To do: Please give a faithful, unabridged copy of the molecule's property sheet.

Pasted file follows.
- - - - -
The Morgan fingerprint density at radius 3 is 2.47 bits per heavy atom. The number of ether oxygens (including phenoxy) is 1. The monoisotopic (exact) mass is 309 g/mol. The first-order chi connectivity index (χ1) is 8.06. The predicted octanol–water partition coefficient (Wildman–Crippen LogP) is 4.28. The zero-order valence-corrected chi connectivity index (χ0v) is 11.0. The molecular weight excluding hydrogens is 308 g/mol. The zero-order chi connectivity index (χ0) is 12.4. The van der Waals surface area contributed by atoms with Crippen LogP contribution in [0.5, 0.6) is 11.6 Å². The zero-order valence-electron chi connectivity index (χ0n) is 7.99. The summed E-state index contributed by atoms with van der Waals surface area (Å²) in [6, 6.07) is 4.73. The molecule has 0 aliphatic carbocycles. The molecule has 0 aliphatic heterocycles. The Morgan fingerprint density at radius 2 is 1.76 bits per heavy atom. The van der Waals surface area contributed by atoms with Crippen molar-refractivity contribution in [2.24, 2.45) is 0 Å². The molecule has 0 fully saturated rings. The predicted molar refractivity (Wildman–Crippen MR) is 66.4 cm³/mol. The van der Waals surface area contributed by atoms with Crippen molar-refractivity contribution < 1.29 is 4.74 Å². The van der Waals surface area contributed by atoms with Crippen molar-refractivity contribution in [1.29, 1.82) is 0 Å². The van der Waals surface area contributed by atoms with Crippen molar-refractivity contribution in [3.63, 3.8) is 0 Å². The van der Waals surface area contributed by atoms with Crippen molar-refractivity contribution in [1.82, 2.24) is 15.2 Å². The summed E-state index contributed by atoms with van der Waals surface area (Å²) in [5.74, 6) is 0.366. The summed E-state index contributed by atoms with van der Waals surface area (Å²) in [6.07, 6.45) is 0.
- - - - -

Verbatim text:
The Morgan fingerprint density at radius 3 is 2.47 bits per heavy atom. The number of ether oxygens (including phenoxy) is 1. The monoisotopic (exact) mass is 309 g/mol. The first-order chi connectivity index (χ1) is 8.06. The predicted octanol–water partition coefficient (Wildman–Crippen LogP) is 4.28. The zero-order valence-corrected chi connectivity index (χ0v) is 11.0. The molecular weight excluding hydrogens is 308 g/mol. The zero-order chi connectivity index (χ0) is 12.4. The van der Waals surface area contributed by atoms with Crippen LogP contribution in [0.5, 0.6) is 11.6 Å². The zero-order valence-electron chi connectivity index (χ0n) is 7.99. The summed E-state index contributed by atoms with van der Waals surface area (Å²) in [6, 6.07) is 4.73. The molecule has 0 aliphatic carbocycles. The molecule has 0 aliphatic heterocycles. The Morgan fingerprint density at radius 2 is 1.76 bits per heavy atom. The van der Waals surface area contributed by atoms with Crippen molar-refractivity contribution in [2.24, 2.45) is 0 Å². The molecule has 0 fully saturated rings. The predicted molar refractivity (Wildman–Crippen MR) is 66.4 cm³/mol. The van der Waals surface area contributed by atoms with Crippen molar-refractivity contribution < 1.29 is 4.74 Å². The van der Waals surface area contributed by atoms with Crippen molar-refractivity contribution in [1.29, 1.82) is 0 Å². The van der Waals surface area contributed by atoms with Crippen molar-refractivity contribution in [3.63, 3.8) is 0 Å². The van der Waals surface area contributed by atoms with Crippen molar-refractivity contribution in [1.82, 2.24) is 15.2 Å². The summed E-state index contributed by atoms with van der Waals surface area (Å²) in [5.74, 6) is 0.366. The summed E-state index contributed by atoms with van der Waals surface area (Å²) in [6.07, 6.45) is 0.